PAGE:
An Interview with Phyllis Taylor
Phyllis is a local friend to the Chapter who was diagnosed with lupus in 1990. Phyllis is a Correctional Chaplain in the Philadelphia Prison system, Registered Nurse and a Certified Grief Facilitator. As a Grief Facilitator, she helps those who are ill and have difficulty dealing with grief. Phyllis has published many articles and chapters in books and has made appearances on TV and radio and has lectured throughout the country. Phyllis has received many awards for the work she has done in the prisons in the area of death and dying and for the work in her community.
We spoke to Phyllis about confronting grief and stress during this difficult time.
People with lupus are used to unpredictability, but it may be heightened due to fear of contracting illness or accessing necessary medications. How can we better control our approach to this stress?
Ask yourself what you can control in this situation. Can you stay inside, sew masks, clap for first responders, and reach out to your loved ones?
I live with lupus. Years ago, I was told to go on Plaquenil. After reading about the drug, I really didn’t want to. I thought my eyesight would be affected and a host of side effects would be worse than the drug. But a few weeks later, the pain was too much. Going on Plaquenil was the right decision for me, because projecting that my eyesight would be affected wasn’t helpful, and Plaquenil did help manage my pain.
We can’t project into a future we have no control over. Create a backup plan for what is stressing you.
Before creating this plan, remember a time where you felt secure and at peace, and envision a day where this will come again. It will come back—it just may be different.
A lot of people around the world must confront grief over a loved one, and nearly all of us have to confront grief over our past way of life, until restrictions are lifted. How would you help us navigate this grief?
Before I talk about grief, I want to talk about death. Think of death as Big D and little d: Big D is death of the body itself. Little d are the smaller indicators of death—confronting aging, losing abilities we previously had, and the many losses that come with the onset of death. Grief is inescapable. There is no choice in death, so we must accept our losses as they come. Unfortunately, you can’t move around death, above death, or under death—you have to move through it.
Anticipating grief isn’t helpful, which many people are doing today. What’s more productive is to accept the reality that this pandemic was no one’s choice.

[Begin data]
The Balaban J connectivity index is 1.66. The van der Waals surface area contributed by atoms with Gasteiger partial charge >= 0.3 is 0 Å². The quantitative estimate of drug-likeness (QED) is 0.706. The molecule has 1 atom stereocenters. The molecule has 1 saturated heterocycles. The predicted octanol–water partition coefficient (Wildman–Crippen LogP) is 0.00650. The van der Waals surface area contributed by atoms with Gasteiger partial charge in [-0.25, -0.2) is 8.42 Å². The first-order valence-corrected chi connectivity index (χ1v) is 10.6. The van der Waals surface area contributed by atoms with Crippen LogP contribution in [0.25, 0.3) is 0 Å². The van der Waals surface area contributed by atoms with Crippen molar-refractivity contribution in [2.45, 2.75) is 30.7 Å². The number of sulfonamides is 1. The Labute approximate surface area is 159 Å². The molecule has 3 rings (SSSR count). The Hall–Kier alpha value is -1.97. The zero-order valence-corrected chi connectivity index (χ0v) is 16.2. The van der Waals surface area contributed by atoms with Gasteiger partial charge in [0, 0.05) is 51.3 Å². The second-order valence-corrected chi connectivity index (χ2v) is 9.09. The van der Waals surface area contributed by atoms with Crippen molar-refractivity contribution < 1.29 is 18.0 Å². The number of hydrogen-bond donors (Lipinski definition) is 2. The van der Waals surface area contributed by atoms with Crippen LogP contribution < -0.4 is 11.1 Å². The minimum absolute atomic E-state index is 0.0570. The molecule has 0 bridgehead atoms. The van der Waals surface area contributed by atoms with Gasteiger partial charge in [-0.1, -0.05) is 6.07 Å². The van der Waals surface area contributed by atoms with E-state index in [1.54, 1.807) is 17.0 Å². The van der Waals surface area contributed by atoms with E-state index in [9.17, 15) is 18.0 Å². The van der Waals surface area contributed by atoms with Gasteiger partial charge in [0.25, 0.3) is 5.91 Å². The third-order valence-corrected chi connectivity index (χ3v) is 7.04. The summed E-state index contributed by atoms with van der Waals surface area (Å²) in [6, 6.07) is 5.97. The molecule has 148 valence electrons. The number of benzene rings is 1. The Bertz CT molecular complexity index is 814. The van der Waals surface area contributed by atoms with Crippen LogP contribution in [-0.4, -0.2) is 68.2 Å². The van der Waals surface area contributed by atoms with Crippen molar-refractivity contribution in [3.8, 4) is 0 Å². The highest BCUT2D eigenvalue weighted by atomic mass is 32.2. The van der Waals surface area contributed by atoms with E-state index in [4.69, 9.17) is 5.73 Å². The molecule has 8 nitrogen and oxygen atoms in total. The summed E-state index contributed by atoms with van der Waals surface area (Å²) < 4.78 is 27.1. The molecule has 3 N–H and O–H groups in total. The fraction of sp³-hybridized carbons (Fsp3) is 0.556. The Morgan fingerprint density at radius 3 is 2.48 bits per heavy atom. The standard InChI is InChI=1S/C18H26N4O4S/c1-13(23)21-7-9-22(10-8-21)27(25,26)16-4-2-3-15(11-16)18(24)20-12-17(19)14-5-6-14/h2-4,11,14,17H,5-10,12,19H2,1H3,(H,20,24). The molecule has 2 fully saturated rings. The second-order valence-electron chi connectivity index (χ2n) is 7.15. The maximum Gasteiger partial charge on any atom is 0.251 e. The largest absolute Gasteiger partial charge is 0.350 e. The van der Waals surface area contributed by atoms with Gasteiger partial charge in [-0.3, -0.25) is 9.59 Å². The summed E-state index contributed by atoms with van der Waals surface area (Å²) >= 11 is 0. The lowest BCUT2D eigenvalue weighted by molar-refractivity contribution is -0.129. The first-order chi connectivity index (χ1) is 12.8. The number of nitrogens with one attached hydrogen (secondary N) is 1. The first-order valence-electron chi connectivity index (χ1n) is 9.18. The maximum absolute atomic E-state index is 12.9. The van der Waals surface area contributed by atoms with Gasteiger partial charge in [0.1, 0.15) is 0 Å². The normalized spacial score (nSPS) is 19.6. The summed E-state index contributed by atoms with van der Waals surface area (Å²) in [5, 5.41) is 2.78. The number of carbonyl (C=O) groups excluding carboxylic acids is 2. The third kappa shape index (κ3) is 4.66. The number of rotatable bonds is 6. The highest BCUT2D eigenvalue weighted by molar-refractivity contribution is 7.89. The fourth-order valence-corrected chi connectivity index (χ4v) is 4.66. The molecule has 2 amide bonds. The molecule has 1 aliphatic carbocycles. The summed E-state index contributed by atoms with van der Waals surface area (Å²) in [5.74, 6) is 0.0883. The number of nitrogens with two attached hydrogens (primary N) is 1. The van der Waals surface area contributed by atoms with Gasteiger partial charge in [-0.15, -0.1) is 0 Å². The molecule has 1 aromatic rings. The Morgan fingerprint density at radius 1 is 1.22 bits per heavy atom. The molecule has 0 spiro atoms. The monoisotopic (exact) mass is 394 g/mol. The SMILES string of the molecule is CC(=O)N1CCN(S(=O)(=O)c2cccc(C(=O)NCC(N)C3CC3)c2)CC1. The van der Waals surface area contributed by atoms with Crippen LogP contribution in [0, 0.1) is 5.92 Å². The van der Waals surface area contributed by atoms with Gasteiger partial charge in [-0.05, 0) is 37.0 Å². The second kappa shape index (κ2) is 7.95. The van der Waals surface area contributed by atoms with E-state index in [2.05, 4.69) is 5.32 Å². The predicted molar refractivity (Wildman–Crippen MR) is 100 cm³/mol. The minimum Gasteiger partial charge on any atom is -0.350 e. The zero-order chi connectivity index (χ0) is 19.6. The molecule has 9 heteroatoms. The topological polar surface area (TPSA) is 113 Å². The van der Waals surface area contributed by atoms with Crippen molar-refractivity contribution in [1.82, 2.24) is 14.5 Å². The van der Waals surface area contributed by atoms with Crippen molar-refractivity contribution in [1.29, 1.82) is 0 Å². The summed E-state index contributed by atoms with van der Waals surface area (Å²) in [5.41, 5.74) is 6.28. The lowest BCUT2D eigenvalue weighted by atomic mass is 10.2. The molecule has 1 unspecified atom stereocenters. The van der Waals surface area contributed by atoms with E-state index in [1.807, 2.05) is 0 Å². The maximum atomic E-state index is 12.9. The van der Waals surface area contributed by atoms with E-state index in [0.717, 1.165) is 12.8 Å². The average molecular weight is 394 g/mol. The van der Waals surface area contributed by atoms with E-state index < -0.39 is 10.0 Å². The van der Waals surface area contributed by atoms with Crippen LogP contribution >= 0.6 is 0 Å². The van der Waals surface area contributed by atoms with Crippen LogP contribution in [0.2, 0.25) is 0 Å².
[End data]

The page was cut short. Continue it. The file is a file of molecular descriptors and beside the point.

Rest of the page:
There are rituals we develop as a society to address grief, and unfortunately some of these rituals must be postponed in the coming months. But you can think of rituals to perform now, whether you are grieving a loved one or a cancelled tradition. Years ago, a grieving group of friends and family got together with a ball of yarn. When they were thrown the yarn, they shared a memory of the deceased woman. After everyone shared, we ended up with an incredible web of yarn showing how many people this woman touched. You can put together a virtual yarn toss, start planning a future memorial, make a memory book, and find a support person for your own grieving needs.
Above all, grief is a natural response to traumatic events, whether someone you love passes away, a pandemic like this occurs, or you are diagnosed with lupus. Grief goes on forever, though over time, your experience with grief can soften.
What is a quote/saying you’ve been keeping close to you during this time?
Though I am not a ritualistic person, the serenity prayer captures what grief and stress are like: Grant me the serenity to accept the things I cannot change, the course to change the things I can, and the wisdom to know the difference.
Another saying that helps me is, This too shall pass, because it really will.
Finally, this is a chant that helps me feel more relaxed:
Be still and know that I am love [Note: you can swap ‘love’ for God, a higher power, etc]
Be still and know
I’ve worked with people in prison, people in countries with no running water or inside toilets and people in hospice for a number of years. From these experiences, I stay rooted in gratitude and remind myself of that every day.